homemade root beer version version two

Time for a second version to test out and see how it is.  This one is lighter on the roots and includes more herbs for flavors.

  • 1 gallon water
  • 1 tablespoon sarsaparilla root bark
  • 1 tablespoon sassafras root bark
  • 1 tablespoon birch bark
  • 3 star anise pods
  • 1 vanilla bean, split and scraped
  • 1/2 teaspoon crushed ginger
  • 1/2 tablespoon dried spearmint
  • 1 1/2 cups brown sugar, packed
  • 1/2 cup molasses
  • 1/8 teaspoon yeast
Herby goodness.  I am glad there is a local company that has all of these.
Herby goodness. I am glad there is a local company that has all of these.

what to do:

  1. Combine water, sassafras, sarsaparilla, birch, mint, star anise, ginger, and vanilla in a large saucepan. Bring to a boil, and reduce to simmer for 10 minutes. The remove pot from heat, cover, and let steep for 2 hours.
  2. Strain the root beer tea through a fine mesh strainer lined with cheesecloth into large pot. Add the brown sugar and molasses. Stir until mixture is integrated, then cover.
  3. Let cool to 75°F, then stir in yeast and let it sit for 15 minutes. If you don’t let it cool you can kill the yeast when you add it to the root beer.  Fill up some cleaned and sterilized plastic bottles with mixture, leaving 2 inches of space at top. Screw on caps. Keep bottles at room temperature for 36 hours, then open a bottle slowly and carefully to see if it is carbonated (or squeeze to see how firm the bottle is).
  4. Place bottles in the refrigerator for 2 days before drinking. This will allow the yeast to drop to the bottom of the bottle.

rating for this batch:

  • Color: Nice dark color,  just a little lighter then commercial root beer
  • Aroma: Smells great, not as rooty as batch one i tried
  • Flavor: Delicious, I should have made a bigger batch
  • Rating: This is the best so far.  5/5

This is going to be a keeper recipe.  Staci thought it was good and she only tried it while it was still warm and not carbonated.  Next will need to be a big batch, bottle them to carbonate, and then heat pasteurize so they don’t blow up on me. My 7 year old might even like this one.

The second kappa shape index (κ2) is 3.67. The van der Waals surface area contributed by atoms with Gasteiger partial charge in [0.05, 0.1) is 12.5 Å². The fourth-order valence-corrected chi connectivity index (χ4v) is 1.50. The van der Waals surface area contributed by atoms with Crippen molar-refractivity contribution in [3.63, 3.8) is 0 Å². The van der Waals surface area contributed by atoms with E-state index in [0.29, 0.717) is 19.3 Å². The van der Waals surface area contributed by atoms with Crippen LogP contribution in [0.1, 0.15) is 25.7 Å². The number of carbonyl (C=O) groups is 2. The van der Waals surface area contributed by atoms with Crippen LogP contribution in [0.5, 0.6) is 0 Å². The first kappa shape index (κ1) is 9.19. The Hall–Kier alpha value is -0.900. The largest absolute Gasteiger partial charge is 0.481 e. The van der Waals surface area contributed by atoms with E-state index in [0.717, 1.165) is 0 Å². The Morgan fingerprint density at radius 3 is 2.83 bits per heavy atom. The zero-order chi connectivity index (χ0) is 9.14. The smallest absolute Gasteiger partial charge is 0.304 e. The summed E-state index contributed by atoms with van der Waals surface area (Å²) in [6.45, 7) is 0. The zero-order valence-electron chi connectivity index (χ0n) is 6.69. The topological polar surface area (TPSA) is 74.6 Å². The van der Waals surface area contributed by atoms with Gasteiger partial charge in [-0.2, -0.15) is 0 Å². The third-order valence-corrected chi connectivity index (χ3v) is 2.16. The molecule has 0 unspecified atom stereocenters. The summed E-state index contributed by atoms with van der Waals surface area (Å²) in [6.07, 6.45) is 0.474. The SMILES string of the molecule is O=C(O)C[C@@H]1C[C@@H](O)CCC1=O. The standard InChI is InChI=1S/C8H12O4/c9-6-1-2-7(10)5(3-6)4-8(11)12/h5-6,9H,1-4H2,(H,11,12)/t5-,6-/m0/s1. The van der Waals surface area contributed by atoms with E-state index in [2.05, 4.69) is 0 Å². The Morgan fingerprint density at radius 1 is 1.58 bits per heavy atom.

homemade root beer version 1

Since making root beer using extract, which was entirely imitation flavored, I have wanted to try my hand at making real root beer with actual roots. After searching a bit for recipes I found this one for a root beer called old prospectors root beer.  It had the least amount of ingredients in it for the brew. The original amount it made was for a 5 gallon batch so I reduced it for a one gallon batch. If it wasn’t to my liking I didn’t want to be stuck with a huge amount to dump down the drain.

Ingredients:

  • 1 oz. dried sarsaparilla root
  • .5 oz. dried burdock root
  • .5 oz. dried yellow dock root
  • .5 oz.dried spikenard root
  • .25 oz. (28 g) hops (your choice)
  • 1.5 cups dark brown sugar
  • yeast to carbonate (or you can force carbonate if you have the equipment)

Step by Step
Simmer herbs in water for 30 minutes.  Then add your sugar and stir until dissolved and let sit and cool. When cool, pour into clean, sterilized two liter soda bottles.  Add in your yeast (1/4 tsp) and let sit at room temperature until the bottle is hard like you would get in a store-bought soda.  This normally only takes a couple of days, but it can be faster I have had ginger ale carbonate in less than a day before.  I just used bread yeast to carbonate this batch.  But in the future if I find the perfect mix I like I will use a beer yeast to carbonate.  Bread yeast will give an off flavor if left too long in the bottle.

After to bottle has carbonated you have to refrigerate it to slow down the yeast.  If you leave it out they keep fermenting the sugars and you will have a bottle bomb and sticky mess everywhere.

rating for this batch:

  • Color: nice dark color just like root beer should look
  • Aroma: Smells a little bit like root beer, but with a lot of burdock smell to it.
  • Flavor:  Root beerish with heavy on the root.  Staci called it earthy in flavor (that throws me off because I use earthy to describe mushroom flavor)
  • Rating: Overall it is not bad I am going to give it a 3 of 5.  The burdock overwhelms the flavor of the sarsaparilla and makes it more of a burdock flavor.  Which is not bad but I think I will keep looking for my ultimate rooty recipe